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Page June 6 - 12, 2018 How to Submit Letters to the Editor Marc Maravalli, B.S., R.Ph. Publisher/Editor, The Town Common Letters to the Editor provide a useful way of communicating concerns, issues, or suggestions to all members of the community. The Town Common encourages all citizens to submit letters concerning issues of interest and concern to the local community. Letters selected for publication may be edited for length and clarity. Some letters may serve as a catalyst for other articles or coverage, and community leaders and agencies will be offered an opportunity to respond to letters concerning their areas of responsibility. All letters must be signed and include a daytime telephone number. Letters may be submitted to: The Editor c/o The Town Common 77 Wethersfield St. Rowley, MA 01969 or preferably via e-mail to: The Town Common deadline is 5pm Wednesday (except when a federal holiday necessitates an earlier deadline). The Town Common serves the communities of the Upper North Shore of Mass. & Coastal New Hampshire and welcomes your participation. Send your Organization or Group Notices, Birth or Engagement Announcements, Photos, Articles and Letters to the Editor, by mail, phone, fax, or e-mail to: 77 Wethersfield St., Rowley, MA 01969 Phone: 978-948-8696 Fax: 978-948-2564 E-mail: The Town Common Marc Maravalli, Publisher / Editor Graphic Design Services Advertising Opportunities Event and Announcement Submissions 77 Wethersfield Street Rowley, MA 01969-1713 Phone: (978) 948-8696 Fax: (978) 948-2564 The Town Common is not responsible for typographical errors or omissions, but reprint opportunities do exist for prompt notification of such errors. Advertisers should notify The Town Common of any errors in ads on the first day of issuance. No credits &/or refunds are offered or implied. All material and content cannot be duplicated without written consent of the publisher. The right is reserved to reject, omit, or edit any copy offered for publication. Copyright 2004-2018 The Town Common © - All Rights Reserved In loving memory of Liz Ichizawa, Reporter (1956 - 2005) Letters To The Editor Rowley Article “2” Procedure Community Announcements Dear Editor, Community Connections Rowley citizens’ investigation concerning voter/taxpayer respect in the town presented at last town meeting for fiscal year 2019 prompted this opinion Business letter. Rowley Citizens Spotlight for Governmental Transparency utilizing M.G.L. c. 231, § 59H seeking to get signatures or support addressing governmental financial For Real Estate • Sale accountability has been successful, the Facebook For site Sale receives numerous visits every day. This petition site promotes transparency through public media. Transparency has been difficult by this town given the recent Sports attempts to • gather Sports records of • Sports the selectmen and water boards regarding their budget, spending and personnel problems that were “resolved” in their executive sessions. Rowley citizens thought last Pets, year’s selectmen’s Animals, promotions Plus of “citizen unquery” at their meetings were bad until they found out something at the annual town Health meeting. Most & of Fitness you remember when you could ask a question and get an answer. Whether it was transparent or not, you could be the judge! The directive filtered down to the water commissioners. They don’t even take citizens comments at their meetings! By the way, did anyone bother to tell the water commissioners not to show up at their meetings! Why show up? Ever since they promoted and passed the “selectmen’s correction of Section 41 of 61b at the 2016 town meeting”, their not running the water department anymore!! They marched lockstep with the boss hogs!!! Who’s “BOSS HOG”, more to come!!!! The main point here; introduction of town issues to our leaders used to be brought up under Article 2 at Town meeting. We the People Founder, our own Stephen Comley, Sr. in his inquery, asked the town why he couldn’t put forward a very important public safety concern at the last meeting. He got the town’s response dated May, 11. The response: “someone could make a motion under Article 2 to paint the town hall with poka dots and the voters who were not physically in attendance at the town meeting would have no chance to speak or vote for or against such an action”. What???? The current selectmen, except the current chair who had no knowledge of the change, changed it at a un-specified meeting according to WTP founder Steve Comley, Sr. Why, prey tell, did they (Peterson, Snow & Merry) change that rights of Rowley People? Can you spell “coverup”? Rowley voters are spoon fed falsities! We don’t have the time to investigate and we want to believe in our selectmen and water boards! We couldn’t imagine that their non-transparent! Drop in to one of their meetings and ask why! Ops!!!! I forgot, no more questions because “Citizens Query” is not allowed anymore!!! Ask not what your town can do for you, ask what you can do for your town. I guess that means for Rowleytes, serve up more taxes please? You be the judge! You see where this is going or where this should go? God help people of Rowley to gather strength to send message “we’re mad as hell and won’t take this anymore”! Tim Toomey Former Chair Water Board Open Every Day from Apr 1st - Nov 15th Open Fri, Sat, Sun & Holidays Nov 15th - Apr 1st BROWN’S Seabrook Lobster Pound “A New England Favorite Since 1950” Boiled Lobster * Steamed Clams Fried & Baked Seafood * Sandwiches Route 286, Seabrook Beach, NH 603-474-3331 Call Ahead Take Out Museum Offers Presentation about Maudslay’s Garden History The Town Common Courtesy Photo Maudslay State Park is beloved for its miles of trails and beautiful scenery. The former estate offers sweeping views of two rivers, formal gardens, and an abundance of ornamental trees, rhododendrons, azaleas, and mountain laurel. The property’s cultural history is as rich as its natural beauty, and will be highlighted in a program sponsored by the Museum of Old Newbury on Thursday, June 7 at 7:00pm. Park interpreter Donna Sudak will present “A History of Maudslay’s Gardens” at Newburyport’s newly renovated Brown Chapel at Oak Hill Cemetery, 4 Brown Street. Join Sudak to discover the hidden treasures found in the landscape of the former Moseley family estate. The presentation includes archival photos and is accompanied by a narrative explaining the early history of the property. Maudslay State Park was once the Moseley family estate, and at Continued from page 1 gardeners of any level. Coastal Gardens of Old Newbury illustrates how so many of our gardens and landscapes have been influenced by the sea. In addition to the Cushing garden, there are twelve stunning private gardens located from Plum Island to West Newbury. The tour highlights gardens as living works of art with lush foliage and colorful flowers. Get ideas for your own backyard oasis, or spend a day out with family and friends in the sunshine. A full listing of the gardens is available on the museum’s website at: www. Tickets for the event are $25 for museum members and $30 for non-members and may be purchased on-line at www. or at the Cushing House (the museum’s headquarters) at 98 High Street, Newburyport. Tickets are valid both Saturday and Sunday The event takes place rain or shine. Tour attendees are encouraged to start at the Cushing House to purchase tickets and receive the program book which has a map and driving directions its peak, included 30 structures and employed 40 staff to service the grounds. The main house boasted 72 rooms, and other buildings on the site included houses for the head gardener and coachman. The Formal Garden was a main feature of the property, and Sudak’s talk will highlight the work of landscape architect Martha Brookes Hutcheson (1871-1959) in this area. Hutcheson studied landscape architecture at both the New York School of Applied Design for Women and at MIT. She toured Europe to study gardens in the late 1890s, and designed gardens in the Boston area and throughout New England. In 1935, Hutcheson became the third woman to be named a fellow to the American Society of Landscape Architects. This program is free and open to the public, but reservations are recommended due to limited seating. Please contact the Museum of Old Newbury at 978-462-2681 or info@ The June 7 program will begin at 7:00pm and will be preceded by a reception at 6:30. This program is sponsored in part by the Institution for Savings. 39th Annual Garden Tour to each garden. Throughout the weekend, a number of activities will also take place at the museum. Visitors can outfit their gardens for the summer at the annual plant sale, this year presented by Churchill’s Gardens of Exeter, NH. Peruse garden and home goods at the Gilded Horse boutique including planters, decorative pots and pillows, garden books, vases, other related items, and baked goods. The Federal period Cushing House will also be open free of charge. All proceeds benefit the museum’s education programs and preservation projects. The Museum of Old Newbury preserves and interprets the history of “Old Newbury” which includes Newbury, Newburyport, and West Newbury from presettlement to the present. The Museum carries out its mission through the preservation and administration of the Cushing House, the Perkins Engraving Plant, and other historic structures on its High Street campus and furthers its purpose through lectures, exhibitions, educational programs, publications, and research.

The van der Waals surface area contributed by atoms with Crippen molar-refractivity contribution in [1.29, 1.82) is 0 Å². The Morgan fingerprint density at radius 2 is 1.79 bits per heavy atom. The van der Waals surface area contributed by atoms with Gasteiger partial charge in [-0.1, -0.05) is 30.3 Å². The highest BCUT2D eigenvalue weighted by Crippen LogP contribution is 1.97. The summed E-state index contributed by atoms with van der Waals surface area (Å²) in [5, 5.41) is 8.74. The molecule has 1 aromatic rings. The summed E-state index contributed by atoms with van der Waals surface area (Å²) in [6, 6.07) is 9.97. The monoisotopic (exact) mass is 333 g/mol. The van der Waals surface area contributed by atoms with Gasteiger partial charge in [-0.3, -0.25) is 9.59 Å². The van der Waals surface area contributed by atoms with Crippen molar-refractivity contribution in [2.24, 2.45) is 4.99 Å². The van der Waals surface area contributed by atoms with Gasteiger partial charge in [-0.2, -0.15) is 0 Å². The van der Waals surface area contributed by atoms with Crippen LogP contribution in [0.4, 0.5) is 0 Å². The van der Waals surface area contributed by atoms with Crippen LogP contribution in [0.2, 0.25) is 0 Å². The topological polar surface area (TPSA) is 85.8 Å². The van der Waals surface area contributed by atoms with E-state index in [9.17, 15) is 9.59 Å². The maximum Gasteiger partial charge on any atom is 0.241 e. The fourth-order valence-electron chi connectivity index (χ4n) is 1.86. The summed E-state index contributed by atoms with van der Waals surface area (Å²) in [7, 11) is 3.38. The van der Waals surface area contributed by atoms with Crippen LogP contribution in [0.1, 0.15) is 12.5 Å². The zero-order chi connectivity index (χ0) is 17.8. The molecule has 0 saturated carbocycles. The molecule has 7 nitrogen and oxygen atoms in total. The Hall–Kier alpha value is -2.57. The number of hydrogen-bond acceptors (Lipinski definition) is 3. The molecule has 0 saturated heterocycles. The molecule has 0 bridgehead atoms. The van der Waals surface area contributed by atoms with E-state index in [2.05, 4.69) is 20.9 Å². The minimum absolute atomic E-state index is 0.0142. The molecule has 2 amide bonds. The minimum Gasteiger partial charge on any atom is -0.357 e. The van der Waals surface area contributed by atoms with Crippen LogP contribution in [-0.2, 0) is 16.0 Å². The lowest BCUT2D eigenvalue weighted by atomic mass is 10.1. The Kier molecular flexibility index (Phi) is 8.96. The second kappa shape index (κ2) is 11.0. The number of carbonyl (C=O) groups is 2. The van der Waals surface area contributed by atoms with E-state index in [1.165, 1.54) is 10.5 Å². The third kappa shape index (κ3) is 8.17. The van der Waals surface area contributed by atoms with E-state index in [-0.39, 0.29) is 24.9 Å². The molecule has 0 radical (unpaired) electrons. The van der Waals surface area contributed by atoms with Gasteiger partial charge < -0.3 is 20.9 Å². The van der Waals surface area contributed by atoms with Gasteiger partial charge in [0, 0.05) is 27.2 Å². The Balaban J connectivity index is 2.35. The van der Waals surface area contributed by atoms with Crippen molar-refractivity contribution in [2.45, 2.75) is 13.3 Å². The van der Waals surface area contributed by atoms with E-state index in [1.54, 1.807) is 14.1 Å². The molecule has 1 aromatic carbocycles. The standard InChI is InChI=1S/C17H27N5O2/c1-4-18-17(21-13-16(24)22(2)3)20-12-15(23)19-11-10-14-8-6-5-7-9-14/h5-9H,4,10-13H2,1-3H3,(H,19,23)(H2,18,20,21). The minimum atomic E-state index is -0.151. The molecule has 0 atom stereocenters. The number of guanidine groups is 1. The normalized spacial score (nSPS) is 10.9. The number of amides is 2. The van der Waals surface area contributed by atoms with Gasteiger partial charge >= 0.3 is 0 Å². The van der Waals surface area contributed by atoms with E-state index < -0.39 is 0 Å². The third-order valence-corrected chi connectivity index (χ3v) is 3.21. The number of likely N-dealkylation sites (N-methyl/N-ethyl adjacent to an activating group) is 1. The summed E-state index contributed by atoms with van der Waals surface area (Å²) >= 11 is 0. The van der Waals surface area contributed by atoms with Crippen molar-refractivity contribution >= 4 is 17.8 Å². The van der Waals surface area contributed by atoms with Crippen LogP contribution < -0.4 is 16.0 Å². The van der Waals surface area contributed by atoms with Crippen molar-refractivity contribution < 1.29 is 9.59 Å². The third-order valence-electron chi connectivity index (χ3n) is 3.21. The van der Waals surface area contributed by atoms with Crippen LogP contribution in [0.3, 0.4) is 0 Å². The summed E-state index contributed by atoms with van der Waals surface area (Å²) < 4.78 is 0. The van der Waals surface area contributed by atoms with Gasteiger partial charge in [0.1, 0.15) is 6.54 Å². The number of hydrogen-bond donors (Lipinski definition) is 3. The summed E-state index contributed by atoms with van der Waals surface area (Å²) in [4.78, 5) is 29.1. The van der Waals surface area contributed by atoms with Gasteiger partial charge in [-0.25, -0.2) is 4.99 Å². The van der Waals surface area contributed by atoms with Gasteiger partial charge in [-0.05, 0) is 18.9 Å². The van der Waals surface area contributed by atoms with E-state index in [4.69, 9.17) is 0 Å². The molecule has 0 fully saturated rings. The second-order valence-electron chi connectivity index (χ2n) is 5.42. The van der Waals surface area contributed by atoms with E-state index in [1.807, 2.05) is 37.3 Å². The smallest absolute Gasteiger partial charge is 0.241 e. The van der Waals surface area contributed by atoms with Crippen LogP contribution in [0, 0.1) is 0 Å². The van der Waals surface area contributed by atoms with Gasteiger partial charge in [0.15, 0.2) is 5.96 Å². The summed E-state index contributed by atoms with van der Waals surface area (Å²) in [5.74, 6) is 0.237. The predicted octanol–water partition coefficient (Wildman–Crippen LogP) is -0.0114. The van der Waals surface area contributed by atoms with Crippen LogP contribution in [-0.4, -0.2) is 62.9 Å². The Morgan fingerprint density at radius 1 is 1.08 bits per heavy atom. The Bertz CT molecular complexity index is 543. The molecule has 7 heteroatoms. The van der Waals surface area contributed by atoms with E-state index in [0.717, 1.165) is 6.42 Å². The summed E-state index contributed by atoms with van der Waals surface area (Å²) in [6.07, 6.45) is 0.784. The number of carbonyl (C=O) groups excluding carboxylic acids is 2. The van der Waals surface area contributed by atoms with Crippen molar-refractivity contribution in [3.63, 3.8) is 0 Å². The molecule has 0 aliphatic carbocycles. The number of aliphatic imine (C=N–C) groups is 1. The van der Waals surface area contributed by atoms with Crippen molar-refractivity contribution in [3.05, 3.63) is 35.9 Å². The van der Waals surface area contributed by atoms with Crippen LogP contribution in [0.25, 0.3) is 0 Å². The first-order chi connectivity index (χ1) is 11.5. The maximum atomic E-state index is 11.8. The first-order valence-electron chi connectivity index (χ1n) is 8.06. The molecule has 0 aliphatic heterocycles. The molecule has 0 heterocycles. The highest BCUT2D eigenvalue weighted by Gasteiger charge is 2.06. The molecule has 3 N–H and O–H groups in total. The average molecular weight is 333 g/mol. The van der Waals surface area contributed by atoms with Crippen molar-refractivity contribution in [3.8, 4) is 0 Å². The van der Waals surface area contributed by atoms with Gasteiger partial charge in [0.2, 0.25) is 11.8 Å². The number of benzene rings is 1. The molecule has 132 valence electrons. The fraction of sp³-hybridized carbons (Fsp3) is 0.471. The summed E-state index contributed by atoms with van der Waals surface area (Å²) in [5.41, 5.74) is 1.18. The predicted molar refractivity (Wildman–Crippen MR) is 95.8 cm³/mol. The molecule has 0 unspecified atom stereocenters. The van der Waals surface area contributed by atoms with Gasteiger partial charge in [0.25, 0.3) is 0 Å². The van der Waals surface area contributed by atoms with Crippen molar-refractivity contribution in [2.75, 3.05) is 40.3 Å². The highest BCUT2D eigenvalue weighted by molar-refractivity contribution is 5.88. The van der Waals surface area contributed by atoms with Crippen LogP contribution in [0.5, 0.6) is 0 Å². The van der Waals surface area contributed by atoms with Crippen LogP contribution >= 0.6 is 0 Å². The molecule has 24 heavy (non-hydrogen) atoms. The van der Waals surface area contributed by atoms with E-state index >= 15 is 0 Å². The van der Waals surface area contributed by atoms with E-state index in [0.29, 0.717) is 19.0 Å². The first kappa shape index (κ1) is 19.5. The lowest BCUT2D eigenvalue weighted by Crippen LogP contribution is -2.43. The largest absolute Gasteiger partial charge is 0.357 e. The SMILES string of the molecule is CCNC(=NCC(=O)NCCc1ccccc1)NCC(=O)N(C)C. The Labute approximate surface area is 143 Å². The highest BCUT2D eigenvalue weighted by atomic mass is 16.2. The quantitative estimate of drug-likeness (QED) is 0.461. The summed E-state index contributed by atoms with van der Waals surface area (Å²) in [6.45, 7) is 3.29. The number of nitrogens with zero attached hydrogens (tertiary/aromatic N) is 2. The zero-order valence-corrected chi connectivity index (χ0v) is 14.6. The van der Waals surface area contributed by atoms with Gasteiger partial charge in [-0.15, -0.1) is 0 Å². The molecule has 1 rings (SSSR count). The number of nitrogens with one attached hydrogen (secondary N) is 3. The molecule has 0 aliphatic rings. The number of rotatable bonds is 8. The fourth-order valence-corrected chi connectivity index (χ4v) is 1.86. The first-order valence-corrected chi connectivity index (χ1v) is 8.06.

June 6 - 12, 2018 Page 3 Continued from page 1 enough to power 900,000 homes daily. More than 40 percent of New Hampshire’s electricity is generated by the Seabrook plant. Although it is the youngest of the U.S. nuclear plants, Seabrook is the only nuclear generating facility that has developed ASR. Concrete bridges and dams have been known to develop the ASR problem. NextEra has engaged in a lengthy study of ASR at the University of Texas Ferguson Laboratory. As part of its license renewal application, NextEra has outlined the steps it will take to manage the ASR problem. To date, there is no remedy for the chemical process that Continued from page 1 Court the board’s imposition of 44 conditions on the project. Town officials expect the fate of the controversial project will eventually be resolved through mediation. To date there have been no discussions among the parties or with the town. In the interim, the project, which has divided the town, is in limbo. The Planning Board unanimously approved the One Oceanfront project proposed by the Big Block Development Group on April 17. It provides for a five-story complex of one-, two- and three-bedroom units in four large residential buildings at 8, 16 and 18 Broadway and 6-28 Oceanfront South. Normally winning the Planning Board’s approval makes a developer giddy. Not the group’s managing partner Wayne Capolupo. He has said 12 to 18 of the imposed conditions would make it virtually impossible to finance the project. The conditions he referred to include the board’s requirement that the condo buildings have openings of 50 feet or more in the structure. This condition is designed to reduce the mass of the buildings, which face the The Town Common Courtesy Photo Black Belt Graduates On May 5th Mark Warner’s Professional Martial Arts Academy was pleased to promote four students to advanced ranks. Isabella Formica, Ipswich, was promoted to first degree black belt. Manny DeAngelis, Beverly, earned his first degree black belt and Nicholas Buckley, Boxford earned a second degree. Katerina Lavida, Ipswich received a first degree black belt in kickboxing. They tested at Crane Beach and celebrated with performances and dinner at First Church, Ipswich. (Photo: L to R - Tashi Deb Mahoney, Isabella Formica, Katerina Lavida, Tashi Mark Warner, Manny DeAngelis, Nicholas Buckley Seabrook Station's Concrete Safety turns the concrete to a gel. It is not known how extensive the ASR problem is at the plant. And every batch of concrete that has ASR reacts differently. So it is impossible to determine how long the plant’s concrete will last, Nord said. A non-profit organization, C- 10 derives its name from the 10 mile area around the plant that is designated as the evacuation zone in the event there is an emergency. Estimates are that 160,000 people in 23 cities and towns in Massachusetts and New Hampshire lives in the 10-mile radius of the plant. The group receives $90,000 a year from the state of Massachusetts to monitor the Beach Condo Project Goes to Court beach and boardwalk. Other conditions require that the buildings be lower at the corners. And another condition would add guest parking. Estimates are that these conditions would reduce the number of condos in the building by about 50 units. According to a public notice published recently, the Big Block Development Group called the board’s conditions, particularly its design guidelines, “highly subjective, unduly vague and ambiguous.” The developers are not challenging the board’s approval of the project, only the conditions. The neighbors object to the board’s approval of the project. At the public hearings the Planning Board held on the project, large numbers of neighbors, including residents of nearby Echo Ocean condominiums, showed up to voice their concerns. The project would redefine Salisbury beach, ridding the area of some of its bars and restaurants and game arcades that many consider to be a blight on the ocean front. Few seem like they would miss Uncle Eddie’s, the Carousel Lounge or the Upper Deck bar that attracts bikers Sea View Retreat -Since 1954 An extended Care Community Come in for a visit and compare! (978)-948-2552 •Private & Semi-Private Rooms with Baths and Beautiful Views • Medicare/ Medicaid certified • Social Services-Speech, The Town Physical, Comm Occupational, & Massage Therapies • Full Activity Program • and much more... air quality around the plant. New Hampshire appropriates no MANSION DRIVE • ROWLEY, MA • JUST OFF ROUTE 1A funds to the group. Treat said the fight against NextEra The proposal for an extension Town Comm will be costly. group has a large network of volunteers, including 13 “readers,” who are combing through thousands of pages of documentation on the plant. C-10 has to hire an attorney and an expert witness, Dr. Paul Smith at Penn State University. Treat said expert witnesses cost $400 an hour. “It’s very expensive,” Treat said. For more information or to donate to C-10, visit its website at from the North Shore and New Hampshire. “People say, ‘It’s got to be better than what’s there now,’” Planning Director Lisa Pearson said earlier. Calling Salisbury beach the The Town Summer 2018 Programs Common & Camp Registration is Happening Now! town’s greatest asset, Capolupo Sign Up on our Website Today! said the Oceanfront One project is the next logical step in the beach’s revitalization. 978-356-0315 Opponents object to replacing . 75 Turnpike Road, # 3C . Ipswich those businesses with a massive residential structure that blocks views of the ocean. David Eisen of Abacus Greg Szumowski Architects + Planners, who was asked to review the project, is your Advertising Consultant wrote in January, “the proposal has very significant flaws that 77 Wethersfield St. will have an adverse effect on the center of Salisbury, and establish Rowley, MA 01969 an adverse precedent for further “A Family Business for Over 90 Years” development in the vicinity. Some of the flaws, Eisen wrote, Beautiful Telephone: & Unique 978-948-8696 Spring Garden Plants are due to the efforts to maximize Many grown Fax: 978-948-2564 the number of residential units “at the expense of public amenities and imaginative architectural development.” “We have to think if this is what we want for the next 50 years,” Pearson said last month. With Capolupo in the project are the Nabhan and Mulcahy families, which own property along One Ocean Blvd. See our Air Plants & in our Greg Szumowski greenhouses Succulents too! is your Advertising Consultant Annuals, Perennials, Veggies & Herbs 77 Wethersfield St. 978-356-2955 Rowley, 24 Essex Rd (Rte MA 133), 01969 Ipswich North Shore DeliverieS Telephone: 978-948-8696 Fax: 978-948-2564